Home Indiana Agriculture News Army Corps Taking First Step to Maintain River Navigation

Army Corps Taking First Step to Maintain River Navigation


The Army Corps of Engineers will reportedly take one of the steps requested by a large group of organizations and lawmakers to maintain navigation on the Mississippi River. Missouri Senator Roy Blunt and two river industry trade groups say the Army Corps has informed them that work to blast barge-impeding rock pinnacles in the middle of the river could start next week. This is one important step in keeping the river open to barge traffic. Even so – barge traffic is in jeopardy as the drought has left water levels as much as 20-feet below normal along a 180-mile stretch from St. Louis to Cairo, Illinois. Adding to the problem was an Army Corps decision last month to cut the outflow from an upper Missouri River dam by two-thirds. Officials with American Waterways Operators and Waterways Council Inc. say the corps needs to restore some of that flow along with the expedited rock removal. According to Waterways Council Inc. President and CEO Michael Toohey – the release of sufficient water from Missouri River reservoirs during the time this rock pinnacle work takes place is essential to preserving a nine-foot channel on the Mississippi River that will sustain commercial navigation and the movement of our nation’s critical commodities and exports.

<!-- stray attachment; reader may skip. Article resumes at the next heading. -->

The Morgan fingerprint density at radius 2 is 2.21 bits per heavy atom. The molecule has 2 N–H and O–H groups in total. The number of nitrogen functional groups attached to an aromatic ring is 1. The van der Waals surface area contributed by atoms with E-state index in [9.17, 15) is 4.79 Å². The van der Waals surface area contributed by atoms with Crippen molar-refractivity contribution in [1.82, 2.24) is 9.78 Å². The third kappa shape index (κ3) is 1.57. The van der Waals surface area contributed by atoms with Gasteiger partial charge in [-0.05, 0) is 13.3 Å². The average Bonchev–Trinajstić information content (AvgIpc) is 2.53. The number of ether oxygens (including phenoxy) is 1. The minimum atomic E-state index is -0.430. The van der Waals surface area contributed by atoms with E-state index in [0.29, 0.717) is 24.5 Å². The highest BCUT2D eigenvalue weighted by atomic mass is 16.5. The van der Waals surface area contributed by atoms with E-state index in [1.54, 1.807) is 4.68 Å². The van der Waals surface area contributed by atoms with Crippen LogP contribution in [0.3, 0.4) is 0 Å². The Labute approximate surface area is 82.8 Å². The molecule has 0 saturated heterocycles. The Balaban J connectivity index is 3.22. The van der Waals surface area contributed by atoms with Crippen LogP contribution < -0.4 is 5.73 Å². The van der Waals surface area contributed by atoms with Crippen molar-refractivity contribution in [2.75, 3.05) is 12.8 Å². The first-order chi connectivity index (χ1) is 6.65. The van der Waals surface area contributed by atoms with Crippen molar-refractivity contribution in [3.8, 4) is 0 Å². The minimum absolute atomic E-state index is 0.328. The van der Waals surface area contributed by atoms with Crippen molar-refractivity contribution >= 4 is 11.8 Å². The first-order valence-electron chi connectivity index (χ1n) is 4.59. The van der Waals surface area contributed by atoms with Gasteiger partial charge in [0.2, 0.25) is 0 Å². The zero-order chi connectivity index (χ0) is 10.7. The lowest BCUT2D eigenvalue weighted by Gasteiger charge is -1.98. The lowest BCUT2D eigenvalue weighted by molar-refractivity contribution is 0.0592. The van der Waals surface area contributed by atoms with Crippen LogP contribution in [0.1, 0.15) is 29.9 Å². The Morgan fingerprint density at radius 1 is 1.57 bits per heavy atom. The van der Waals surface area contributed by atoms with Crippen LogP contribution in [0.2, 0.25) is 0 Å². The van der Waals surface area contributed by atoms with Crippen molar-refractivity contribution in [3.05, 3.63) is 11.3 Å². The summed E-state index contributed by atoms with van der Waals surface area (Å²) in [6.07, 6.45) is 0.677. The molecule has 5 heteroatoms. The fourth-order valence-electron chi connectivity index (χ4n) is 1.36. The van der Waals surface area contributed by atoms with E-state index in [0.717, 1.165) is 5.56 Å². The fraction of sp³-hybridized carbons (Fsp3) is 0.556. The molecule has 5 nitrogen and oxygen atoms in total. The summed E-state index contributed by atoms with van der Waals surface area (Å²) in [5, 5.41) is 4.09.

On Tuesday – the river depth at St. Louis was about 12 feet. According to the U.S. Coast Guard – further restrictions on barges may be necessary at levels of around nine-feet. The National Weather Service predicts the river will reach that level late this month if there is no significant rainfall. While the Coast Guard doesn’t expect to close the river – American Waterways Operators President and CEO Tom Allegretti says any additional barge restrictions will leave the river as good as closed. A prolonged stoppage of barge traffic – according to the trade groups – could have an economic impact reaching into the billions of dollars. Agricultural groups have said seven-million tons of ag products worth 2.3-billion dollars would be at risk.

Source: NAFB News Service